One of my past secrets is that I was once an exalted leader (aka president) of a local chapter of the National Association of Accountants, a wild and crazy bunch of guys. In a survey we asked what we could do to increase meeting attendance. One of the responses was about our Social Hour, which we had recently decreased to 30 minutes. The suggestion was to pare it back to 15 minutes since it was so hard to do.
I took my first wife to our annual Christmas party where she met some of my colleagues. She was so impressed that she asked why we forced ourselves on innocent, unsuspecting people like herself, and wanted to know why we just didn’t melt into the wallpaper where we really belonged.
Meeting artists is a little difference experience. Among Lesley’s student’s last weekend was a woman who entertained us with her whistling that she had just learned at age 39. There was also someone who had raced camels. The wife of a retired Coast Guard captain regaled us with stories I could never repeat here, while another commissioned Lesley to make a pendant that incorporates a picture of her parents as high school sweethearts.
I’m afraid artists would never make good accountants: too much personality.
Molten Chocolate Cakes
Softened butter and sugar, for the ramekins
8 ounces semisweet or bittersweet chocolate, finely chopped
8 tablespoons (1 stick) unsalted butter, cut into bits
2 tablespoons milk, but half and half works better
1/4 cup unsweetened cocoa powder, Dutch processed is preferable
3 large eggs, separated, at room temperature
1/8 teaspoon cream of tartar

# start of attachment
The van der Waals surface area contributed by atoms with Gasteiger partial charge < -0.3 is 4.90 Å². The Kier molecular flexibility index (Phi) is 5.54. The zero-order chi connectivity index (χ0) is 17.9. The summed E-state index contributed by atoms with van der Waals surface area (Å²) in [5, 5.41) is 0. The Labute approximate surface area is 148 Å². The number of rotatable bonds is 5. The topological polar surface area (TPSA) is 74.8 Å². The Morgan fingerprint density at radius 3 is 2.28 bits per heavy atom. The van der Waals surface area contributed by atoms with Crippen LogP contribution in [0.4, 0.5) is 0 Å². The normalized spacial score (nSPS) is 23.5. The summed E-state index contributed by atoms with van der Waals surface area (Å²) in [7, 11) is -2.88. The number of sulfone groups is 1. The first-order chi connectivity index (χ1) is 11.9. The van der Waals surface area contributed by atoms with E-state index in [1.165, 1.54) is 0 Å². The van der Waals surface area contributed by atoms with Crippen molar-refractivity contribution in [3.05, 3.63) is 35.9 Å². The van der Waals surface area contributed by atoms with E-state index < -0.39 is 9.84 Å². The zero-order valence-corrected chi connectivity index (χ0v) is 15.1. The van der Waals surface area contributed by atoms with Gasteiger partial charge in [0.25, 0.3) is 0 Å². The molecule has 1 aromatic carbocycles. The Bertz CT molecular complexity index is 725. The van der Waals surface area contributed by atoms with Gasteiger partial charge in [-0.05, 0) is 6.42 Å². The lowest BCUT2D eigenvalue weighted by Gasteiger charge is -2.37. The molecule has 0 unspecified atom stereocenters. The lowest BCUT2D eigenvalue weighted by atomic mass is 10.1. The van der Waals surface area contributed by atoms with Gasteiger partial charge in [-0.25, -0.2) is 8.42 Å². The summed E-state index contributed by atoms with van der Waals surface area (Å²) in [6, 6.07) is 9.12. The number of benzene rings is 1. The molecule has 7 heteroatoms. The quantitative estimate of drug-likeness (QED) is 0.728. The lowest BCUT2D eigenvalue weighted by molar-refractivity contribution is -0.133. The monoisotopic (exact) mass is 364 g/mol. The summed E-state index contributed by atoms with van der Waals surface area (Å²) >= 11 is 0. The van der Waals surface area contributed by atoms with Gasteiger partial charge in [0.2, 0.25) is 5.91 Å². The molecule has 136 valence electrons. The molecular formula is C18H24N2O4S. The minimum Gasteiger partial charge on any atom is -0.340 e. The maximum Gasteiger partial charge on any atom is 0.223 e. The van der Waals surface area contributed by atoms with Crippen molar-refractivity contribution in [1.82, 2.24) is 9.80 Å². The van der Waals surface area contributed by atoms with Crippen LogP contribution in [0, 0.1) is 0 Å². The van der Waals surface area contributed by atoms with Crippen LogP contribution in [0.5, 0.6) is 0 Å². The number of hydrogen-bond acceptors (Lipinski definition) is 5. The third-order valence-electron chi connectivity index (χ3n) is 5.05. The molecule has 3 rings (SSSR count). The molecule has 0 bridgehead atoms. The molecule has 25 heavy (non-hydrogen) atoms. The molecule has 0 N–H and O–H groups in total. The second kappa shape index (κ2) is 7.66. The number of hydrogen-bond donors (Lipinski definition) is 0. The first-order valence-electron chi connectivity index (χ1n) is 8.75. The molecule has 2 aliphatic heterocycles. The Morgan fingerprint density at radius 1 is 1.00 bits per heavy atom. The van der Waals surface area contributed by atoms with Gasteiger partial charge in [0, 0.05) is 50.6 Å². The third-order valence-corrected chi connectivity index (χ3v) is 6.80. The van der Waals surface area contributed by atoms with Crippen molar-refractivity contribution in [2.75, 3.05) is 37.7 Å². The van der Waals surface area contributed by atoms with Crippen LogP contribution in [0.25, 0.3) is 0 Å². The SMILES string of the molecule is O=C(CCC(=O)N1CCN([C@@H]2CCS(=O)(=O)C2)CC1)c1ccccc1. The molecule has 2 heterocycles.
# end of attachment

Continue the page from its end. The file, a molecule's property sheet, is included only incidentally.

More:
1/4 cup sugar
Whipped Creme Topping, made with 1 cup heavy cream, 1 teaspoon vanilla, 2 tablespoons confectioner’s sugar whipped together.
1. Lightly butter the insides of six 6-ounce custard cups, sprinkle with sugar to coat, and tap out the excess.
2. In a medium stainless steel bowl placed in a skillet of hot, not simmering, water, melt the chocolate and butter, stirring often, until smooth. Remove from the heat. Measure 6 tablespoons into a small shallow bowl (a cereal bowl is perfect). Add the milk and stir well. Place in the freezer while preparing the rest of the recipe. Stir the cocoa and egg yolks into the remaining chocolate-butter mixture.
3. In a grease-free medium bowl, whip the egg whites with the cream of tartar until soft peaks form. Gradually beat in the sugar until the peaks are stiff and glossy but not dry. Fold about one-quarter of the egg whites into the cocoa mixture, then fold in the remaining whites. Spoon the batter into the cups, filling them half full. Set the remaining batter aside.
4. Remove the chocolate-butter mixture from the freezer; it should be firm. Using a dessert spoon, scrape up the mixture and roll into 6 truffle-like balls (they do not have to be perfectly round). Embed a truffle into the center of each custard cup, top with equal amounts of the remaining batter, and level the tops. Place the cups on a baking sheet. Cover the cups with plastic wrap and refrigerate for at least 3 hours. (The cakes can be prepared to this point up to 3 days ahead, covered, and refrigerated.)
5. Position a rack in the lower third of the oven and preheat to 400°F.
6. Bake until the cakes are puffed and cracked and a toothpick inserted in the center comes out gooey, indicating that the truffle is melted, about 12 minutes. Let the cakes cool for 3 minutes.
7. Run a thin knife around the inside of each cup to release the cake. Protecting your hands with a towel, invert a cup in the center of a dessert plate to unmold the cake. Repeat with the remaining cakes. Serve immediately with a dollop of whipped cream topping.